Brought under new ownership and under new management a few months ago, Rodenstock has an ambition to become a world leader in certain selected segments of the optical market and not worse than #2 or #3 in others, through organic growth or through acquisitions. The market territories in which the German company wants to expand are not yet finally determined as the company is still in the process of defining those in which it has a chance to respond to future market demand in a unique and profitable way ? a process that is relatively new for a company that has been largely production-driven until now.
Customization is one area in which Rodenstock feels strong and where the demand is likely to grow in the future. Combined with its unique expertise in frames as well as lenses, it could lead the company to develop some interesting new ?system solutions? in consumer optics on a broad basis, says Giancarlo Galli, the Swiss executive appointed at the head of the group last November, after Permira, a wealthy investment fund, acquired a significant shareholding in the 125-year-old family-owned firm, understood to be in the area of 49 percent, at an undisclosed price. Rodenstock claims that its ILT technology for individualized progressive lenses has gained an over-proportional market share in Germany and in some other markets, and says that it has enjoyed a good start in Asia.
There are perhaps other areas in which Rodenstock can offer an interesting competitive advantage. Anyhow, the new management has decided to raise the company's spending on R&D significantly to almost 5 percent of sales, with the idea that more than half of its product range will be less than three years old by 2007.
In addition to a stronger emphasis on innovation and customer orientation, Galli wants to push further the concept of internationalization at all levels, from production to sales. On the production side, Rodenstock has already announced a major planned reduction in its German workforce, but company executives point out that this measure is not only intended to save costs, which can now be reinvested in R&D, but that it is part of a broader global realignment of the production and logistic apparatus that will help improve service levels and increase flexibility in responding to market changes.
Rodenstock will in fact retain the computer-intensive manufacturing of ILT lenses in Frankfurt and continue to carry out a lot of laboratory work in Germany and other West European markets such as Benelux and the UK, close to its clients, but most of its mass production of finished and semi-finished lenses will be concentrated in Thailand, while the more sophisticated product lines will be housed in the Czech Republic. The Czech facility will also serve as a common and flexible international distribution platform, using an SAP-based supply chain management system that is currently being rolled out through the organization worldwide to further improve service levels.
Galli also believes in decentralizing sales functions, giving more responsibility to the various world regions. A new matrix structure should be finalized by the middle of this year. The position previously occupied by Frieder Lohrer, the former international sales director who left Rodenstock unexpectedly shortly after the last Opti München, will likely be eliminated.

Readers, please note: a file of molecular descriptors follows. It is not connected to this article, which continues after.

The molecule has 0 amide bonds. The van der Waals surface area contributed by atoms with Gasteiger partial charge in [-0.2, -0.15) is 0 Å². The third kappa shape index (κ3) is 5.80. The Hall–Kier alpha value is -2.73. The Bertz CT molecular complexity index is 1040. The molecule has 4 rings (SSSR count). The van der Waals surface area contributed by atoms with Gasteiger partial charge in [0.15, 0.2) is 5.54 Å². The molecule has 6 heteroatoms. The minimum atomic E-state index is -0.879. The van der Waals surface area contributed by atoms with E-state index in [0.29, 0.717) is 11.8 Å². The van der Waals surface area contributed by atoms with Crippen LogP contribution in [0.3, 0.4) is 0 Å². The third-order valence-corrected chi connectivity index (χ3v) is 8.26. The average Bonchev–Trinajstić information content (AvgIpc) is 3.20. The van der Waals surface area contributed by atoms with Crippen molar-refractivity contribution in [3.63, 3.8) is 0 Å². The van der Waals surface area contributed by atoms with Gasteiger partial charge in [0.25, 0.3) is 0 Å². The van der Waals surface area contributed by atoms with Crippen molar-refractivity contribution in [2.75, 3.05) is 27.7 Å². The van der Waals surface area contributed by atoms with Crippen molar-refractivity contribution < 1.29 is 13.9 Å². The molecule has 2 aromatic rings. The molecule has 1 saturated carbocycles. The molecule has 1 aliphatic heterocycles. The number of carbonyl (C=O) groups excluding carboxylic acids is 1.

Rodenstock is budgeting an overall sales decline of between 10 and 15 percent this year, with sales in Germany cut by less than 20 percent in spite of the projected 25 percent drop in the domestic market, which represents a bit less than 50 percent of the company's total sales. The first few months of the year have in fact shown that the higher range of its product range is more resistant to cancellation of the German government's subsidies for eyewear purchases, which came into effect on Jan. 1.
Due in part to a certain carry-over from orders received at the end of 2003, when the market was still buoyant, Rodenstock marked a small sales increase in the German optical market in the 1st quarter, with a 27 percent gain in the area of frames. It also experienced sales increases of 4 percent in Italy, France and the UK, 18 percent in Northern and Eastern Europe, and 3 percent in the Asia-Pacific region. Total sales reached €96 million in the quarter. The North American region is no longer recorded in the company's results as its operations there were spinned off and licensed out last September, prior to the group's change of ownership.
In carving out what Galli defines as a ?path for profitable growth? for the company in the future, Rodenstock is aiming for black figures in each of its business units for this year, in spite of the overall sales decline. In 2003, the group managed to make a very nice profit thanks to the German health reform, which helped to push up its overall sales from continuing operations in the core business of spectacles by €19 million to €386 million.
There are no particular plans to raise the marketing spend for the moment, but Galli wants it to be allocated in more ?intelligent? ways. Rodenstock launched a relatively clever new campaign launched in Germany a few weeks ago where it offered to consumers a rebate of up to €30 as compensation for the abolition of the governmental subsidies for eyewear on Jan. 1. A German court issued an injunction against Rodenstock in the name of legislation that prohibits any type of discounts on medicines and medical devices. Rodenstock had no choice but to obey and changed the promotion to a lottery, but company executives found it incongruous that German authorities would enforce this legislation in the eyewear sector after taking eyewear off from the list of medical devices in liberalizing the public health care system. While expressing his own surprise and disappointment in the matter, Galli wants Rodenstock to continue to support the market with effective and ?smart? promotions aimed at opticians and end consumers.